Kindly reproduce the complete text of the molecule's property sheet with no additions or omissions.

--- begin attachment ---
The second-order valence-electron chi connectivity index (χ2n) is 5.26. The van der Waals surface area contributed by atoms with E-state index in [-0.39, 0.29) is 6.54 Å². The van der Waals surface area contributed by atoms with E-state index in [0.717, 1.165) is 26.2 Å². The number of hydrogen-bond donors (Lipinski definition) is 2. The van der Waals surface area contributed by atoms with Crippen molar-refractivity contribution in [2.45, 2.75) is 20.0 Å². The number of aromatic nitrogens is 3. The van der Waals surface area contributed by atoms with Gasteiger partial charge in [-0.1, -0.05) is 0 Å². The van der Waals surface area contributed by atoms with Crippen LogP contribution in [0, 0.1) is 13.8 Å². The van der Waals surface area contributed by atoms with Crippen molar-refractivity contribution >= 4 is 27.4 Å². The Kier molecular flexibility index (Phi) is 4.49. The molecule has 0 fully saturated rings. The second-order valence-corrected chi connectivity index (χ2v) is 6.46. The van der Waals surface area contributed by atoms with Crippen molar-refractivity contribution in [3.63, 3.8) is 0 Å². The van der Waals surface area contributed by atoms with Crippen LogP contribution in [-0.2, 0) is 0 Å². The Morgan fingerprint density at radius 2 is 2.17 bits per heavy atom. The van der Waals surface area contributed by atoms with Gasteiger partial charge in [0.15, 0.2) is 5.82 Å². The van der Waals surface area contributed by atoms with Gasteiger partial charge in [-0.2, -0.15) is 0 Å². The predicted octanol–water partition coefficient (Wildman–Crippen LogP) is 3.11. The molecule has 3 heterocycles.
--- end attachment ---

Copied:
The second-order valence-electron chi connectivity index (χ2n) is 5.26. The van der Waals surface area contributed by atoms with E-state index in [-0.39, 0.29) is 6.54 Å². The van der Waals surface area contributed by atoms with E-state index in [0.717, 1.165) is 26.2 Å². The number of hydrogen-bond donors (Lipinski definition) is 2. The van der Waals surface area contributed by atoms with Crippen molar-refractivity contribution in [2.45, 2.75) is 20.0 Å². The number of aromatic nitrogens is 3. The van der Waals surface area contributed by atoms with Gasteiger partial charge in [-0.1, -0.05) is 0 Å². The van der Waals surface area contributed by atoms with Crippen LogP contribution in [0, 0.1) is 13.8 Å². The van der Waals surface area contributed by atoms with Crippen molar-refractivity contribution >= 4 is 27.4 Å². The Kier molecular flexibility index (Phi) is 4.49. The molecule has 0 fully saturated rings. The second-order valence-corrected chi connectivity index (χ2v) is 6.46. The van der Waals surface area contributed by atoms with Crippen molar-refractivity contribution in [3.63, 3.8) is 0 Å². The van der Waals surface area contributed by atoms with Crippen LogP contribution in [-0.2, 0) is 0 Å². The Morgan fingerprint density at radius 2 is 2.17 bits per heavy atom. The van der Waals surface area contributed by atoms with Gasteiger partial charge in [0.15, 0.2) is 5.82 Å². The van der Waals surface area contributed by atoms with Gasteiger partial charge in [-0.2, -0.15) is 0 Å². The predicted octanol–water partition coefficient (Wildman–Crippen LogP) is 3.11. The molecule has 3 heterocycles.